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25.10.07 1509
The 7 - Hockey - Pulling Double Duty: Can it still work
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Net Hack Slasher
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#1 Posted on 20.9.02 0357.09
Reposted on: 20.9.09 0357.32
Wondering what you guys think of one man being both head coach and GM for a team ie Pat Quinn in Toronto.

I really think it can be a conflict of interest. Like if you sign someone for major cash and he's not playing well you might not bench him or cut ice time because that in some way takes says you were wrong in signing him... Or if someone rubs you the wrong way you could trade him for lesser value then you can get because you have a personal problem with him. And I didn't even mention trade deadline time and you have a game and you have to either give an assistant coach more responsibility for the game or really do double duty.

I think both is a full time job and separation from General Manager and Coach is important. And you must have some power hungry ego freak to think you can do both
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dMp
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#2 Posted on 20.9.02 0629.45
Reposted on: 20.9.09 0630.48
Some people can pull it off.
I believe Scotty Bowman did it for a few years.
I think that even if you weren't the one who signed the guy you still might feel obliged to play him, as your boss is looking over your shoulder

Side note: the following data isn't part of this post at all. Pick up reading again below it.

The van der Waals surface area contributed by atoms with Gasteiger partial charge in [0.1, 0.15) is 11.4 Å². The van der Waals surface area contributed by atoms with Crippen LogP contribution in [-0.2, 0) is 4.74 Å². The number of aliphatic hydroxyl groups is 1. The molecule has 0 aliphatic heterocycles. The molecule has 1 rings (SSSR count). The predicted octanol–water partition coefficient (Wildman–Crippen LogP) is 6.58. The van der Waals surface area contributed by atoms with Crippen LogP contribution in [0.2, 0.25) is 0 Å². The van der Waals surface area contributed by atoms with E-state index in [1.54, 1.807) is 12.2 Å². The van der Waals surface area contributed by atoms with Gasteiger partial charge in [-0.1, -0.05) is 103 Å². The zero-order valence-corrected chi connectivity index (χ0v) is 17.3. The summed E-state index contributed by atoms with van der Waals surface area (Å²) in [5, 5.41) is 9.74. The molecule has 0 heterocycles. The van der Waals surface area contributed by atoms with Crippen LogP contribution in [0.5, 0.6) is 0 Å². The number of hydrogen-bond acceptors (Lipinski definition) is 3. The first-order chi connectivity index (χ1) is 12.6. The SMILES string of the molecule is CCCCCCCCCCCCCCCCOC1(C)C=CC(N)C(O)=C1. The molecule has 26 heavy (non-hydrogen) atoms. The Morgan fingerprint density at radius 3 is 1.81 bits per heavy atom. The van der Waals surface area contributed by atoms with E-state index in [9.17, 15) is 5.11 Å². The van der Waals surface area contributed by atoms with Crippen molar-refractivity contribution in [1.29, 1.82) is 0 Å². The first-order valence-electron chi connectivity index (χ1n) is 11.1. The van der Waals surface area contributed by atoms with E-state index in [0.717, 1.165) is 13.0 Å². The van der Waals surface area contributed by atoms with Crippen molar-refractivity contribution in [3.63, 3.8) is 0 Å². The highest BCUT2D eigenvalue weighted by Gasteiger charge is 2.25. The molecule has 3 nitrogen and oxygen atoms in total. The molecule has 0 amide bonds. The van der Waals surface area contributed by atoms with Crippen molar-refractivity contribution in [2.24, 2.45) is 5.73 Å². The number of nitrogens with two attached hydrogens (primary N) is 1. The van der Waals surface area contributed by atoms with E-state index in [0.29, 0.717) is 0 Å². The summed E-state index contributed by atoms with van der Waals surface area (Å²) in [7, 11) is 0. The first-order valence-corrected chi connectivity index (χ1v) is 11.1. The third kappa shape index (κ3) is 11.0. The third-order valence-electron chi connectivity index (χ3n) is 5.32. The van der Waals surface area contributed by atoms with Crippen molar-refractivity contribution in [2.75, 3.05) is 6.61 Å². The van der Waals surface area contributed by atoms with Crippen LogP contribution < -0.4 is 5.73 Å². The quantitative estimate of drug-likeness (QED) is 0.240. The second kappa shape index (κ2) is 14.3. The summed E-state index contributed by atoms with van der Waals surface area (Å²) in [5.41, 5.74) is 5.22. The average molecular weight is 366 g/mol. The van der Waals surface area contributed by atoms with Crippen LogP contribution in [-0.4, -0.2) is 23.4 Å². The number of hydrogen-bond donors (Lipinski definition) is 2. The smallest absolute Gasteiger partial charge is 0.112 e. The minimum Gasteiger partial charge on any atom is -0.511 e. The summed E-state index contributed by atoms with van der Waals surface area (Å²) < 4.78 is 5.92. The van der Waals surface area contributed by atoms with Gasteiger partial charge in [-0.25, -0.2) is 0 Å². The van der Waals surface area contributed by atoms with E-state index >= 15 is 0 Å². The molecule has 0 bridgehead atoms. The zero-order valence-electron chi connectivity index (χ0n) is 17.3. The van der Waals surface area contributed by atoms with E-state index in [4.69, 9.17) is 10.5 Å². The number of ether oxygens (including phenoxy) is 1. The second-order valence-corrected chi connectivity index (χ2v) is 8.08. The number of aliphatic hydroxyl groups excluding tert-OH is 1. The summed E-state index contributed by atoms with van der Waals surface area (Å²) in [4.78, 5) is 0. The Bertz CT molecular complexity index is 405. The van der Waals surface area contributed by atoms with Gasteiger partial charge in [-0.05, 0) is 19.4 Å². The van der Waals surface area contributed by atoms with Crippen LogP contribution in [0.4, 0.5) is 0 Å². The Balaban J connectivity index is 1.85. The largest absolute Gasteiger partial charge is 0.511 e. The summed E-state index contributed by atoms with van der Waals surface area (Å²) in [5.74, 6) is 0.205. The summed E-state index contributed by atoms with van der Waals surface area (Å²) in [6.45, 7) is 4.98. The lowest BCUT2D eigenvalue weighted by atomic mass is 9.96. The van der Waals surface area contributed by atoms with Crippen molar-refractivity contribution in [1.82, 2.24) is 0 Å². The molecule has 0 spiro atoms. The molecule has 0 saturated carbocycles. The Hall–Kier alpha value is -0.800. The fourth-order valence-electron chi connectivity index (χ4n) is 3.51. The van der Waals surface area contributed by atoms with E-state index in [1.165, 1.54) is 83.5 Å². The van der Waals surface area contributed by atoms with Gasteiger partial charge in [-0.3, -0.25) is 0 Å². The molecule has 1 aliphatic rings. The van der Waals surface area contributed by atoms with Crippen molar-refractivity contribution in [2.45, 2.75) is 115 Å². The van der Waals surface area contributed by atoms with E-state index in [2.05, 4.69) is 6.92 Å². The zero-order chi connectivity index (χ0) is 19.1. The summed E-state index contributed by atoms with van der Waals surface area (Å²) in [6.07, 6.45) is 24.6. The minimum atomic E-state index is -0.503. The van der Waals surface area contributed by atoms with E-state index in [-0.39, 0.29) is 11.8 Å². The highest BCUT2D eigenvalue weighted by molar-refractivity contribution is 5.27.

It is important for a coach and GM to be on one line, and if that can be accomplished by the same person doing the one job then it's fine by me.
Todd
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#3 Posted on 20.9.02 0711.22
Reposted on: 20.9.09 0712.46
I think when you're talking about one guy doing two guy's jobs, you need to be talking about one hell of an exceptional person. Even then, you might be better off with someone a little less talented in each position.
haz
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#4 Posted on 20.9.02 0716.55
Reposted on: 20.9.09 0717.57
Someone on the radio was discussing this topic this morning, not in relation to Quinn/hockey, but rather in terms of Football.

An interesting point was that if you are both, you are one of two things.

1> Too close to the players to really have an unbiased opinion when dealing as GM

2> Not close enough to the players to deal with them well as coach

I buy that argument and think it is better to have 2 people doing the jobs. No-one has proven that they can do both and be effective, least of all Quinn.
Gavintzu
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#5 Posted on 20.9.02 2059.15
Reposted on: 20.9.09 2059.35
It's definitely not a good idea.

I remember back when the Flames were in a contract dispute with Doug Gilmour. Gilmour attended during the day an arbitrator's meeting, at which the GM Doug Riseborough ripped into him, calling him a career second-line centre who can't score, &tc. &tc. who didn't deserve the money he was asking.

Then at that night's game coach Doug Riseborough sent him out on all the power-plays and he took all the key faceoffs, &tc. &tc.